October, 2017

 

Kahlil Joseph’s New Film Is Steeped in Harlem’s History…

DANIEL McDERMON That was at the urging of his brother, Noah Davis, a contemporary artist who founded an influential exhibition space in Los Angeles called the Underground Museum. Mr. Joseph was a successful filmmaker at the time, directing music videos for artists like Flying Lotus, and was later nominated for an Emmy as one of the directors of Beyoncé’s visual album “Lemonade.” Continue reading the main story But in 2014, Mr. Joseph had just completed a 14-minute film that he couldn’t release. It was based on work he’d done forRead More


Hear 9 New Psalm Settings for Challenging Times

JOSHUA BARONE “This text is so timeless, even urgent,” he said. “We seem to live in a time when the differences between us are getting not smaller, but larger. The more vulnerable people need our protection.” Continue reading the main story Mohammed Fairouz, Psalm 14 At its heart, Mr. Fairouz said, this psalm is about “believing in something bigger than yourself,” even while living in divisive times. In writing his setting, “Diversions,” he felt the psalm’s message was ultimately one of hope. The piece unfolds in three parts: a poemRead More


Rock, Reminiscence and Sci-Fi Will Be Part of Under the…

PETER LIBBEY Photo A concert performance of “Parable of the Sower,” an operatic adaptation of two novels by Octavia Butler. Credit Kevin Yatarola The Public Theater’s 2018 Under the Radar Festival will feature pieces inspired by the work of the pioneering science fiction writer Octavia Butler and the influential rock critic Lester Bangs, as well as an autobiographical show from the New Yorker writer Adam Gopnik. The theater on Tuesday announced the lineup of the festival, which, in its 14th year, is dedicated to exposing audiences to works that fallRead More


Jack Bannon, Who Played an Editor on “Lou Grant,” Dies …

THE ASSOCIATED PRESS Photo Jack Bannon in a scene from “Lou Grant.” Jack Bannon, who played the genial and raffish assistant city editor Art Donovan on the long-running television series “Lou Grant,” died on Wednesday in Coeur d’Alene, Idaho, where he had lived since the mid-1990s. He was 77. His stepdaughter, Molly Allen, confirmed his death. Mr. Bannon was a regular on “Lou Grant,” a newspaper drama, spun off from “The Mary Tyler Moore Show,” which starred Ed Asner in the title role and was seen on CBS from 1977Read More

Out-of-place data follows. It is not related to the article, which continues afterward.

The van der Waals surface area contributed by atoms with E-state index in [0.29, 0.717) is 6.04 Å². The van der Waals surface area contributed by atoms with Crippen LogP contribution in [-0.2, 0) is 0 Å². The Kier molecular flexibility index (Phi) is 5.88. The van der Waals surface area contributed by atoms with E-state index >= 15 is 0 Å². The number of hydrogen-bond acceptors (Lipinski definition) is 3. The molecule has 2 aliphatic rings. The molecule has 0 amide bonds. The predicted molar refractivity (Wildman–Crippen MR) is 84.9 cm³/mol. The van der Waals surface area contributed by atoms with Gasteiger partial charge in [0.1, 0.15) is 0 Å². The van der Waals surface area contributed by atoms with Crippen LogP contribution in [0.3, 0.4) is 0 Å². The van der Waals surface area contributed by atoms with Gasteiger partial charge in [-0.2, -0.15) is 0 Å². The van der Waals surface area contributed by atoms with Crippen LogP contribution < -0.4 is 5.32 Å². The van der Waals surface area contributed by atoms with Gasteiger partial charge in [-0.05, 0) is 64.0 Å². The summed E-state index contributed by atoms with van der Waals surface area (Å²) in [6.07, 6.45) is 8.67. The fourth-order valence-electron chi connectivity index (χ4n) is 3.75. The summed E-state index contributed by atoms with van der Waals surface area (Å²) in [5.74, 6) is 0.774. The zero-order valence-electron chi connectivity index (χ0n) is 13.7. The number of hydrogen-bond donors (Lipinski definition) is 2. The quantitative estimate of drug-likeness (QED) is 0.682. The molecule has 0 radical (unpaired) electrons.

Review: Greta Gerwig’s ‘Lady Bird’ Is Big-Screen Perfec…

A.O. SCOTT “I want you to be the very best version of yourself,” says her judgmental, habitually disappointed mother, Marion (Laurie Metcalf). Video Trailer: ‘Lady Bird’ A preview of the film. By A24 on Publish Date October 31, 2017. Image courtesy of Internet Video Archive. Watch in Times Video » “But what if this is the best version?” Lady Bird responds. It’s a sharp, sardonic line (one of many) and also an anguished existential question. Christine (to use the name Marion gave her) wants to satisfy her mother, which isRead More


After 25 Years, Michael Tilson Thomas Will Leave San Fr…

MICHAEL COOPER Why did you decide it was time? It will be my 75th year when this happens, and will also be my 25th year as music director of the San Francisco Symphony. Almost my entire adult life I’ve been the music director of some organization or another. I have volumes and volumes of almost-completed compositions and stories and poems and collections and all sorts of things. For years I’ve been thinking that if I’m going to be able to devote time to making sure that these things are inRead More


Review: ‘The B-Side’ Is an Extraordinary Masterclass in…

BEN BRANTLEY Before he sets needle to vinyl, Mr. Berryman gives us a bit of matter-of-fact introduction to what we are about to hear and how this performance came into being. Several years ago, he had seen “Early Shaker Spirituals.” While working in a Chinese tea shop as a waiter, he met that show’s director, the Wooster stalwart Kate Valk, and told her he had an idea for her. And so Ms. Valk wound up staging “The B-Side.” It is a task to which she — and a design teamRead More


Vivian Maier, Through a Clearer Lens

PARUL SEHGAL But stories — like snapshots — are shaped by people, and for particular purposes. There’s always an angle. A new biography, “Vivian Maier: A Photographer’s Life and Afterlife,” by Pamela Bannos, strives to rescue Maier all over again, this time from the men who promulgated the Maier myth and profited off her work; chiefly Maloof, who controlled her copyright for a time. After a legal battle — “the Vivian Mire,” one critic called it — her estate passed into a trust last year, where it will be heldRead More


Review: ‘The Light of the Moon’ and the Trauma of Rape

TEO BUGBEE Photo Stephanie Beatriz in a scene from “The Light of the Moon.” Credit Imagination Films When we meet Bonnie, a young architect in Brooklyn, she’s on her way to a well-deserved night out. Bonnie drinks and dances, swatting away a few overeager hands. After turning down her friend’s offer to split a cab, she stumbles toward home. Bonnie puts on her headphones, she’s in her own world. And then Bonnie is pulled into an alleyway, where she is brutally raped by a stranger. The rape is an earlyRead More


Bob Dylan’s Nobel Lecture Signed, Sealed and Delivered

JOHN WILLIAMS Photo Credit Ron Frehm/Associated Press.. Recipients of the Nobel Prize in Literature inevitably see renewed interest in their work, and one publisher is banking on especially high regard for the first literal rock star to win it. Simon & Schuster today released a special edition of Mr. Dylan’s Nobel lecture, which runs to 23 pages. One hundred individually signed and numbered hardcover copies in slipcases are available for $2,500 each. (Next-day shipping is included.) Photo The lecture is also available in a more routine edition for $16.99. AfterRead More